Latitude / Longitude:
30° 19′ 20 N, 91° 13′ 29 W
Central (CST) (UTC-6)
Morrisonville was a small town in Iberville Parish, Louisiana, that was contaminated with industrial pollution from a nearby Dow Chemical Company vinyl chloride factory.
The town’s residents – predominantly African American – were relocated in 1990 to Morrisonville Estates in Iberville Parish and Morrisonville Acres in West Baton Rouge Parish by Dow. The community had been founded during the 1870s by former slaves freed from a plantation near Plaquemine.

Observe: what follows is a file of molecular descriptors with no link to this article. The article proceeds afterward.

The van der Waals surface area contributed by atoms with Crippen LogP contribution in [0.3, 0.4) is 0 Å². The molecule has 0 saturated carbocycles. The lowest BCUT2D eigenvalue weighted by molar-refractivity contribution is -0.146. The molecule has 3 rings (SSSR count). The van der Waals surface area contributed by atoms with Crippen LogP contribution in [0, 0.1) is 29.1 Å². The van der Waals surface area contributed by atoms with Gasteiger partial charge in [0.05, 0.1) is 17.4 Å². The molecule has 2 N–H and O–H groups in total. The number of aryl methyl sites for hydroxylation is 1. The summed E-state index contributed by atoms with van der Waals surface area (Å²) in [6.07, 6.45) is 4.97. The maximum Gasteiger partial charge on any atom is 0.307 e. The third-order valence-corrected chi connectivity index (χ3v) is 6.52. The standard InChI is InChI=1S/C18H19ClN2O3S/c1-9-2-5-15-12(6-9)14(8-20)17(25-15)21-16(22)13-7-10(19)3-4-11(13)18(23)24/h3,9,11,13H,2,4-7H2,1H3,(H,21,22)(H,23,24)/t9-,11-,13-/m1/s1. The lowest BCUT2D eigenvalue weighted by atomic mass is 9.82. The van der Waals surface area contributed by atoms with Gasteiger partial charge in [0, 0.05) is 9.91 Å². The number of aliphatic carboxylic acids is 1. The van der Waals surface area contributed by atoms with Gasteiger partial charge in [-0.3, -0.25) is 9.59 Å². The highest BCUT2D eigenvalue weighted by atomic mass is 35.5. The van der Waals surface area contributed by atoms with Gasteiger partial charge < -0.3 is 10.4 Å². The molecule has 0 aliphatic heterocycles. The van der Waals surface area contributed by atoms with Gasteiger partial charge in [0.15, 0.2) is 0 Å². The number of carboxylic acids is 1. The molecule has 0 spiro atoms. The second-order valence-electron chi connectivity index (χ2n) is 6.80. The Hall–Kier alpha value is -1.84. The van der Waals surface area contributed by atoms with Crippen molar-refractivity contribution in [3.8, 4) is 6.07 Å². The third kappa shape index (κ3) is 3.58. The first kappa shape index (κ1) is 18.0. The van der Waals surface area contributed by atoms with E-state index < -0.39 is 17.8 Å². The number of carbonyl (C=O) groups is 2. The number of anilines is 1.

Residents were reloacted in 1990
A chemical factory producing vinyl chloride was set up on land adjoining the community by the Dow Chemical Company in 1958. Initially there was a green belt separating the factory from the town, but the plant bought land from the town in 1959 and then expanded to cover 1,400 acres (5.7 km2), filling all the intervening space, so much so that the plant’s loudspeaker announcements could be heard inside people’s houses.
In the 1980s and 1990s, chemical pollution was discovered in the town’s wells. To avoid lawsuits, Dow decided to buy up the town and move its residents away to create a buffer zone around the factory. In 1989, just before the release of a federal report into toxic emissions from the factory, Dow announced that it was going to buy up all the homes and land in Morrisonville, and that if the residents refused their property would be worthless.